With Liberty and Justice For (almost) All

May 26th, 2009 by Gid

In 1776 Thomas Jefferson wrote in the Declaration of Independence that, “We hold these truths to be self-evident, that all men are created equal, that they are endowed by their Creator with certain unalienable Rights…” Well, I suppose that’s true. More than two hundred years later, of course, we know that the documents of the founding fathers were deliberately created vague to leave plenty of room for interpretation and amending. The qualifiers to Mr. Jefferson’s declaration, specifically that all men are created equal, providing that the majority thinks they ought to be, were left out as long as possible to keep up appearances. But now the Supreme Court of California has put that qualifier on the books by upholding Proposition 8; it was, after all, passed by those whose Creator warned them that their rights were being threatened.

So while gays in California might be permitted a civil union, the sanctity of marriage is once again sacred to all those whose unions did not immediately crumble to dust when the first 18,000 gay couples were married in 2008. Sadly for the religious majority, the Supreme Court failed to overturn those first gay marriages; they will remain legal, thereby defiling the wedded bliss of Clay and Bobbie-Lee, two teenagers who work at the nighborhood Wal-Mart and just got hitched last week by the JP (and no, Clay’s nerves had nothing to do with Bobbie-Lee’s sudden weight gain or the grim look of determination on her father’s face, and maybe Clay Jr can go to college instead).

The vigilant righteous, meanwhile, can now organize their next crusade, most likely to the latest state to succumb to the evil influence of those who think equality is for everyone. Iowa is, after all, closest to Utah, home of the most Godly of the defenders of piety. And it seems, for the time being, that they can lead their crusade free of worry from the nation’s capitol. DOMA is still firmly in place, Don’t-Ask-Don’t-Tell is protecting the military from queers disguised as patriots, and the war against civil rights being waged over the last eight years is still going strong. Let Carrie Prejean carry the banner and spread the word: Opposite marriage is the only marriage in her country.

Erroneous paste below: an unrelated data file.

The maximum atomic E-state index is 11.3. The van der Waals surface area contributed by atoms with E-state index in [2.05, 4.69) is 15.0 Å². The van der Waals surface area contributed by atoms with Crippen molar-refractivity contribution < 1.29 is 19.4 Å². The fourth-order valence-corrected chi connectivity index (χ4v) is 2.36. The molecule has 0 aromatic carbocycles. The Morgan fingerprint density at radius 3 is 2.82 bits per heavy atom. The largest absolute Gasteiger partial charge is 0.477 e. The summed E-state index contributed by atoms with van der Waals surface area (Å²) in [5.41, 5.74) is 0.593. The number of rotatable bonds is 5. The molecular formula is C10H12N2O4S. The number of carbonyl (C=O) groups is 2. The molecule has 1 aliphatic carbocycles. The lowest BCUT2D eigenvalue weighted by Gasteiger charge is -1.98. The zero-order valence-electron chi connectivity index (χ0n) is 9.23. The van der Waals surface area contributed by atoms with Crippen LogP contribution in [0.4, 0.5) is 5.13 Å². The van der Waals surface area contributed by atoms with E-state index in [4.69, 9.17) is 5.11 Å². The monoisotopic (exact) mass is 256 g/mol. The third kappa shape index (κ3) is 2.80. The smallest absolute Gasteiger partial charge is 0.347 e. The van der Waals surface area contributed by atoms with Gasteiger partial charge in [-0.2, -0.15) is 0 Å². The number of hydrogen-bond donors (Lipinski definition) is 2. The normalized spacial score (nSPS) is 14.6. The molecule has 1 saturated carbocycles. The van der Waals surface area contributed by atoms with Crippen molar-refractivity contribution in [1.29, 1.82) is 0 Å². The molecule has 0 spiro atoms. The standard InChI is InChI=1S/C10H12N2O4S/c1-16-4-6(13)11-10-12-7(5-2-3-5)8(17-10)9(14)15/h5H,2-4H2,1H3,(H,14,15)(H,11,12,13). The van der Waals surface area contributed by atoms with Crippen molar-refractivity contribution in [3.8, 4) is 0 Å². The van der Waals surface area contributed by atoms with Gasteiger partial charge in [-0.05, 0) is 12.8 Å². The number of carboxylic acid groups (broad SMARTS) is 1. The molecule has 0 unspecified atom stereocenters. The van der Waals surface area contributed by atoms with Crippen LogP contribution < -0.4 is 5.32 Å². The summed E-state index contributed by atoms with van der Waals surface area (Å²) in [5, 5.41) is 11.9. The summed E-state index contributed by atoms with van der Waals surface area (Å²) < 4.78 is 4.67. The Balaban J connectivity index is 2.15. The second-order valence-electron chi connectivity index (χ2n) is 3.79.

Many years ago, Tom Lehrer wrote a delightful little ditty, National Brotherhood Week, that sums it up beautifully:

Oh, the white folks hate the black folks, and the black folks hate the white folks.
To hate all but the right folks is an old established rule.

But during National Brotherhood Week, National Brotherhood Week,
Lena Horne and Sheriff Clarke are dancing cheek to cheek.
It’s fun to eulogize the people you despise, as long as you don’t let ‘em in your school.

Now, we don’t truly hate anyone, mind you, it’s just that the rights of the privileged few have to be assured. The best plan at the moment is to keep the upstarts quiet. Let a few marriages stand for now. Let a Latina hope for a seat on the Supreme Court. Throw them a few bones to chew on, and tell them to be patient. Tell them good things come to those who wait, and “later” can go on longer than a suspected terrorist’s detention. As long as everyone remembers to come out and vote when it counts, good old-fashioned all-American constitutional values can be preserved for those intended in the grand tradition of our forefathers.

All Together, Now: “Duh!”

May 21st, 2009 by Gid

Many years ago, Lewis Terman created the Stanford-Binet IQ test, the results of which classified people as Genius, Very Superior, Superior, Average, Dull Normal, Borderline Deficiency, Moron, Imbecile, or Idiot. While some of these classifications may have changed in favor of less emotionally-charged options or dropped entirely, there is no mention of stupidity.

Two of my favorite quotes are credited to Albert Einstein and Elbert Hubbard, respectively: “Two things are infinite: the universe and human stupidity; and I’m not sure about the universe.” and “Genius may have its limitations, but stupidity is not thus handicapped.” These assert that while stupidity is popularly associated with some of the lower IQ classifications above, the upper classifications are not inherently immune from its pitfalls.

For those who care to look, there are books and documentaries addressing the concept of stupidity and its many intellectual and psychological manifestations. After reviewing a sampling of these resources, I’m fairly satisfied with Wikipedia’s definition of “having or being indicative of low intelligence or poor learning abilities… distinct from irrationality because [it] denotes an incapability or unwillingness to properly consider the relevant information.” While
there are spectacular examples of stupidity to be found everywhere, there seems to be a singular concentration in Washington, DC, especially among the lingering minority of Republicants.